Ethical issues in conservation
Responsible for "[augmenting] the Code of Ethics by explanatory interpretations and additional statements, prepared by this committee or elicited from other units of ALA. When units of the association develop statements dealing with ethical issues, a copy will be sent to the Committee on Professional Ethics for review so that it may be compared to the existing ALA Code of Ethics in order to determine whether or not conflicts occur.")
"'Standards for Ethical Conduct for Rare Book, Manuscript, and Special Collections Librarians' first appeared in 1987 and was designed to amplify and supplement the ALA Code of Ethics. A second edition of the Standards was approved by ACRL in 1993. This version, recast as a simplified 'Code of Ethics for Special Collections Librarians' with commentary, was approved by ACRL in October 2003."
The earlier version included the following note:
"These standards were published in College and Research Library News (C&RL News) 54:4, April 1993; also issued in a separate printing, June 1994)"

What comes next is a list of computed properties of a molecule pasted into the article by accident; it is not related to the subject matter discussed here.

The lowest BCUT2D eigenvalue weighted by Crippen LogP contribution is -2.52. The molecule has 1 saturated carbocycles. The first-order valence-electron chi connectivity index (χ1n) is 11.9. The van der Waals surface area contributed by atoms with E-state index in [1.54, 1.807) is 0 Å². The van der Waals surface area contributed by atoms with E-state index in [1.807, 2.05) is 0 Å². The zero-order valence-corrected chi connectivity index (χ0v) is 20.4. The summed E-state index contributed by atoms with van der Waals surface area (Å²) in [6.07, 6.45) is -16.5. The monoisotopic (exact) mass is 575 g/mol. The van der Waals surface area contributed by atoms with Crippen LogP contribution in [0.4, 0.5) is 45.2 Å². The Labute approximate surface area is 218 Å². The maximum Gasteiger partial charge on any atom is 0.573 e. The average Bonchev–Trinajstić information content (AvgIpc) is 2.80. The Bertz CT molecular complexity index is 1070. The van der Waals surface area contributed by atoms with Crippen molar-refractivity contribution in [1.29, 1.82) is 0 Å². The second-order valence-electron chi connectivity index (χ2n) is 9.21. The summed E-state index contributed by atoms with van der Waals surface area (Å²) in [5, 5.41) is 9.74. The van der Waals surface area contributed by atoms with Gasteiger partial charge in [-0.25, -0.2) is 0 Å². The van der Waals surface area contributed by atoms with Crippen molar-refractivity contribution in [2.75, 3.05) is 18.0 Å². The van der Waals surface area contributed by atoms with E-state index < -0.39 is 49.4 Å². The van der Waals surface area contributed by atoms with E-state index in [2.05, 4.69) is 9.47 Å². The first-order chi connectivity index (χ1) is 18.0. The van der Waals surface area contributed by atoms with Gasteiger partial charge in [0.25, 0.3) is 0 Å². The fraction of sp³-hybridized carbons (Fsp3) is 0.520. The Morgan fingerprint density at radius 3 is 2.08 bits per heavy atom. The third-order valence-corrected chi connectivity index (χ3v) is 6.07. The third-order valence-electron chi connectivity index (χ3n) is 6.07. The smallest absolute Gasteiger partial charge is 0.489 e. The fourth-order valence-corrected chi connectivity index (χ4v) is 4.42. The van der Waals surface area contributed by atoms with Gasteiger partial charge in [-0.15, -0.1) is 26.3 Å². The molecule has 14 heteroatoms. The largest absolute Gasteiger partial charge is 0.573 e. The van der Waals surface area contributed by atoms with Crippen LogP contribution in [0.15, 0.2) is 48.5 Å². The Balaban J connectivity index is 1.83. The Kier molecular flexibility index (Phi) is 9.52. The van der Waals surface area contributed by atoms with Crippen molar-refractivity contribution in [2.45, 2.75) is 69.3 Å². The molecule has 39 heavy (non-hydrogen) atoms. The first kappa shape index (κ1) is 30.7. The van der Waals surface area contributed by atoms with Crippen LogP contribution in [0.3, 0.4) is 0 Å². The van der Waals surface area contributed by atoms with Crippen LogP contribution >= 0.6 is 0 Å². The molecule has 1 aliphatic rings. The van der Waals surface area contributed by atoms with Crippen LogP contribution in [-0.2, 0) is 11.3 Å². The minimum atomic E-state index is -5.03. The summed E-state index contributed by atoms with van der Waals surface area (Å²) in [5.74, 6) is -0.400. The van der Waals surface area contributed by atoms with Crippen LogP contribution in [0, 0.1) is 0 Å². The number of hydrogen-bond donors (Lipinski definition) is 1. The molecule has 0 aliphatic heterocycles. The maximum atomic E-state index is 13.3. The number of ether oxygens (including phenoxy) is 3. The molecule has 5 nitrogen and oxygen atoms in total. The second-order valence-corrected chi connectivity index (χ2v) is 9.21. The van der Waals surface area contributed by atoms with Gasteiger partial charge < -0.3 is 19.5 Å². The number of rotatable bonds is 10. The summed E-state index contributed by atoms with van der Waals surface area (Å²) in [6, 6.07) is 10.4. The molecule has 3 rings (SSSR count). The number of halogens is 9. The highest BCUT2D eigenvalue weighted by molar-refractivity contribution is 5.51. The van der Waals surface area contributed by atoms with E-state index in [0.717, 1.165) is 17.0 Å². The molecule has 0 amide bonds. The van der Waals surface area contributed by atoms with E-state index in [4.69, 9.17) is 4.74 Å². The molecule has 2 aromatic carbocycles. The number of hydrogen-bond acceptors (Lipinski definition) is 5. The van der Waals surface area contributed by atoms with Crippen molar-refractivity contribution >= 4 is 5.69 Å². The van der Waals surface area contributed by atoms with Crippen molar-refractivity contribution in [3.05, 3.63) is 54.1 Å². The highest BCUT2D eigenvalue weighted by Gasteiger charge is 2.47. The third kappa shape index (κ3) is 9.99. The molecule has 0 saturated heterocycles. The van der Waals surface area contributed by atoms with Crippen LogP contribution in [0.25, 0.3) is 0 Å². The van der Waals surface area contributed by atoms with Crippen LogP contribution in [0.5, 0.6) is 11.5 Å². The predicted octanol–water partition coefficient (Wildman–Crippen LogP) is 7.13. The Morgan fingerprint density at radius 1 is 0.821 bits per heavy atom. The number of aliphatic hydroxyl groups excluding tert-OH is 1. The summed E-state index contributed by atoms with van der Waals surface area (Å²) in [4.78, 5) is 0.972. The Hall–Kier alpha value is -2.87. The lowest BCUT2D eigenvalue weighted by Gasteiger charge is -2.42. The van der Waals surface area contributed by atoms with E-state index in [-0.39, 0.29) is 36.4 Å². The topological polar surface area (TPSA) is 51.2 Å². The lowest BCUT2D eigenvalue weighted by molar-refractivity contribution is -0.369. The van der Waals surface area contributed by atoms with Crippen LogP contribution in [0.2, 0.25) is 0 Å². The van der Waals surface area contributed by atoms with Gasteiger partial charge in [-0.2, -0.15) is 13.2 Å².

"Promoted by the European Confederation of Conservator-Restorers' Organisations and adopted by its General Assembly , Brussels 1 March 2002
"Please note that since Icon ceased to be a member of ECCO in September 2007, Icon and its members no longer conform to the part of Section III(ii) indicated by asterisks."
"ICOM Code of Ethics for Museums was adopted in 1986 and revised in 2004. It establishes the values and principles shared by ICOM and the international museum community. It is a reference tool translated into 36 languages and it sets minimum standards of professional practice and performance for museums and their staff."
"The guidelines embodied in this document were revised by the Editors of the Publications Division of the American Chemical Society in January 2000."
Talk presented at the IIC conference, Preventive Conservation: Practice, Theory and Research. Ottawa, Canada September 15th 1994. This talk is considerably different to that published in the preprints of the Conference, available from IIC, 6 Buckingham street, London,WC2N.
Text of a talk given in the session When conservator and collections meet at the Annual Meeting of the Associaton of Art Historians, London, April 7-8, 1995. Not published.
Talk given at a joint meeting of ICOM-CC, the conservation committee of the International Council of Museums and ICEE, the International Committee for Exhibition Exchange, in a session called Exhibition or Destruction, ICOM general meeting. Stavanger, Norway, July 5 1995. Unpublished.